Research in my group focuses on developing broadly applicable mathematical tools that can help us understand the functional principles of multicellular organisms. Our work is guided by three fundamental interconnected biological questions: Can we identify generic rules that allow us to predict the gene-expression patterns in developing organisms? How do intra- and inter-cellular force networks coordinate their actions to realize highly reproducible tissue-folding processes during embryonic development? Can we develop robust algorithms to reconstruct from single-cell sequencing data the spatial position of individual cells, their temporal position in the differentiation cycle, and ultimately their biological function in multicellular organisms?
To tackle these problems quantitatively, we are investigating new mathematical and computational approaches that combine traditional modeling techniques based on deterministic and stochastic differential equations with modern statistical, graph-theoretic and topological concepts. Our efforts are aided by the close collaboration with experimentalists in the fields of biology and biophysics. We are specifically interested in integrating advanced image and data analysis methods with predictive modeling techniques that are applicable to broad classes of complex biological systems and can be rigorously tested in experiments.
Development of innovative mathematical approaches is necessitated by the current revolution in single-cell microfluidics and optimal imaging techniques, which will offer access to unprecedented high-resolution data over the next decade. Detailed simultaneous measurements of the individual states of thousands of cells will produce high-dimensional data matrices and tensors that need to be compressed and analyzed efficiently with minimal loss of biologically relevant information. The size and complexity of these data pose severe conceptual and practical challenges to traditional bio-physical and bio-mathematical theory: The relevant macro-state variables of cells are a priori unknown, the data may be noisy and incomplete, and the dimensionality may be so large that conventional models require a prohibitively large number of parameters and, hence, cannot be tested conclusively and become difficult to interpret.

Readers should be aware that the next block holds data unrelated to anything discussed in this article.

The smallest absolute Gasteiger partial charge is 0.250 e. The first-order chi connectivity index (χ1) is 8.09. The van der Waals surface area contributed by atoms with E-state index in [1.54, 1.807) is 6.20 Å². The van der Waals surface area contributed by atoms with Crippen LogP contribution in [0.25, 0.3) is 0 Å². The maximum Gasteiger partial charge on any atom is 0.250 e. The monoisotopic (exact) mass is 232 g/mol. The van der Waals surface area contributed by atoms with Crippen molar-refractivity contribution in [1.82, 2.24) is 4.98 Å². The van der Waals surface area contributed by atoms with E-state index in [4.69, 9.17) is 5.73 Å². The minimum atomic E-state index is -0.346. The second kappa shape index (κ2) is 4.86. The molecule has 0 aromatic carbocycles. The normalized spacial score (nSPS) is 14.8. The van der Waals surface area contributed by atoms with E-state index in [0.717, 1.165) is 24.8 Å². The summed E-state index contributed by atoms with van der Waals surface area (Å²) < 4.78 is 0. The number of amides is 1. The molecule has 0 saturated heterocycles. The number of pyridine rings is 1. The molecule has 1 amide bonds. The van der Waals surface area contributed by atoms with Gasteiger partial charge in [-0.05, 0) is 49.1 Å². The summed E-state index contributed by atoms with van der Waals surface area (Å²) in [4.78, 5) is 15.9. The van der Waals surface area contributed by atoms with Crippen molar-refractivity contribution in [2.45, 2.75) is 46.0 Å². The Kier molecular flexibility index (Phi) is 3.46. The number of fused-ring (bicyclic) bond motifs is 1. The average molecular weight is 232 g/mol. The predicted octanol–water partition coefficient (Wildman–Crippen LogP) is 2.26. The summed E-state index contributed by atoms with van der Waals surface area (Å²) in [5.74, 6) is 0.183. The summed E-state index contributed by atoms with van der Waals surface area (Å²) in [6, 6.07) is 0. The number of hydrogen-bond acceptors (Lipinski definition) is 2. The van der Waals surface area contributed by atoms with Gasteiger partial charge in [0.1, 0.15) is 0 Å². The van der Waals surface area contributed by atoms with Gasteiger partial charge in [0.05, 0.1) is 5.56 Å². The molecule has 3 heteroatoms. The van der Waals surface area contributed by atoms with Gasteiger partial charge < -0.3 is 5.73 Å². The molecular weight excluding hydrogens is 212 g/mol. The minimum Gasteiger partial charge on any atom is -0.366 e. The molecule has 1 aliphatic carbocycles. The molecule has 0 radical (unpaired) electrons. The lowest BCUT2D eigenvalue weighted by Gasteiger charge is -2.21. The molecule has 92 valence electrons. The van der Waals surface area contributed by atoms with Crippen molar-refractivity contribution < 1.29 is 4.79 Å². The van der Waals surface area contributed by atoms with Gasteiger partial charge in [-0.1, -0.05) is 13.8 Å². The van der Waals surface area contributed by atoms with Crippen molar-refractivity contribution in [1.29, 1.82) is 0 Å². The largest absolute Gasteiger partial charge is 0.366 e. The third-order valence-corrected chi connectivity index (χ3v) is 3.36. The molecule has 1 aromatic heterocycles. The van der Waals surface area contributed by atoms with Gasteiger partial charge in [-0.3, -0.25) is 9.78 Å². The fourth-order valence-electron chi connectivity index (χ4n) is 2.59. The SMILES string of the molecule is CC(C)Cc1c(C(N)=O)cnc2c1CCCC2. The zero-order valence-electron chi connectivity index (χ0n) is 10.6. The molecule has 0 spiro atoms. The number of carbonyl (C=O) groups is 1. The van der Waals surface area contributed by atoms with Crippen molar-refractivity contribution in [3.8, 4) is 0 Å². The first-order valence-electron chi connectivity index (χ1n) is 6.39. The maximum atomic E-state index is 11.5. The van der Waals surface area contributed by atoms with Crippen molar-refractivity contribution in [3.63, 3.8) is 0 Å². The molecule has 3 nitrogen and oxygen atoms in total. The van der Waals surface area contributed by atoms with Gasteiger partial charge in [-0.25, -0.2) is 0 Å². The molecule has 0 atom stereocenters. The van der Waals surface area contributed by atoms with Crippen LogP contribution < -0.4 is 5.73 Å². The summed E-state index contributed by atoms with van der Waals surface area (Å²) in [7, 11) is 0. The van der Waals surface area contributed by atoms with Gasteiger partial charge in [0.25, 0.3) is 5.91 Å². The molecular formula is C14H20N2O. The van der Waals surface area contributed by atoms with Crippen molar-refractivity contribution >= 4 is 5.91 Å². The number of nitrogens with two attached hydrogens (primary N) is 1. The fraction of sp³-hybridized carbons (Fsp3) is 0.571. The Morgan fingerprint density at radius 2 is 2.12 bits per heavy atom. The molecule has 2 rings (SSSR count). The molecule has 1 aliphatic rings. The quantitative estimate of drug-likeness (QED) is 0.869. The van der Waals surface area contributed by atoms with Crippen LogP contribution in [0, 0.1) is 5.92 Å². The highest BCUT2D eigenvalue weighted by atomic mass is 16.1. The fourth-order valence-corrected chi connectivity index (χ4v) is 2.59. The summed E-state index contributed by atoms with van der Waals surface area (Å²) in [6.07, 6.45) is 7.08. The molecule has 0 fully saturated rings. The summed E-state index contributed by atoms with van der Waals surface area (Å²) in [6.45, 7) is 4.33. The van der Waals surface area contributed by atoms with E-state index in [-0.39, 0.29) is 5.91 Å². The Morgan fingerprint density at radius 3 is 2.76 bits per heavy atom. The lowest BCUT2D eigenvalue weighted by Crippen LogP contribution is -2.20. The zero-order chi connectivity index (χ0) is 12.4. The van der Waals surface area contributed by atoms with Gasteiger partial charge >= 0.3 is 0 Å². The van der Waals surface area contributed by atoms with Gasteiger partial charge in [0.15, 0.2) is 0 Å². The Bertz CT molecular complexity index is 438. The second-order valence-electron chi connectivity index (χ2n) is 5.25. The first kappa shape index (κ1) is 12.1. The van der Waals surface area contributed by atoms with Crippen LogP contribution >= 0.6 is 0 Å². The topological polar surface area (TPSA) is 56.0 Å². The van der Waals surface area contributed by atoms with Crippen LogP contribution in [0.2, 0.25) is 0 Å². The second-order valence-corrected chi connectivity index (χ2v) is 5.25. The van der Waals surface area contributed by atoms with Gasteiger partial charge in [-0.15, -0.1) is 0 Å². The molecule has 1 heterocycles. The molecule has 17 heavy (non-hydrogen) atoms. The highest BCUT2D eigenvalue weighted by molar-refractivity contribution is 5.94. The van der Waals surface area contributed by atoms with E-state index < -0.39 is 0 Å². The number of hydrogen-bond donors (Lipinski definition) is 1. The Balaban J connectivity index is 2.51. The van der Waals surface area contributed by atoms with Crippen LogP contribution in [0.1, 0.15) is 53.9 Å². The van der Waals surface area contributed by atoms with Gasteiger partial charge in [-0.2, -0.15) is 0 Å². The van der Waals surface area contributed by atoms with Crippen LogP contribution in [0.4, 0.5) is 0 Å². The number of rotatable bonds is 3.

To help overcome these limitations, our research program integrates elements from applied mathematics, biophysics and quantitative biology to realize four main goals: (1) Design and implementation of efficient data-completion and dimensionality-reduction algorithms to reconstruct gene expression profiles with high accuracy and to identify relevant macroscopic state-variables from large-scale RNA sequencing data. (2) Robust identification of persistent topological features in optical imaging and sequencing data by combining information-theoretic concepts with Morse-Smale complex analysis to reconstruct intercellular force networks during morphogenesis and detect pathological tissue deformations. (3) Design and implementation of network-based and continuum-based field theories that focus on predicting the spatio-temporal dynamics of experimentally observed topological features. (4) Systematic verification of model predictions against data provided by our collaborators from sequencing experiments in single cells as well as gene expression and force measurements in multicellular systems.
The successful completion of this program will establish a new class of experimentally validated topological and statistical analysis tools that promise profound insights into the regulatory mechanisms underlying evolution and function of complex biological systems.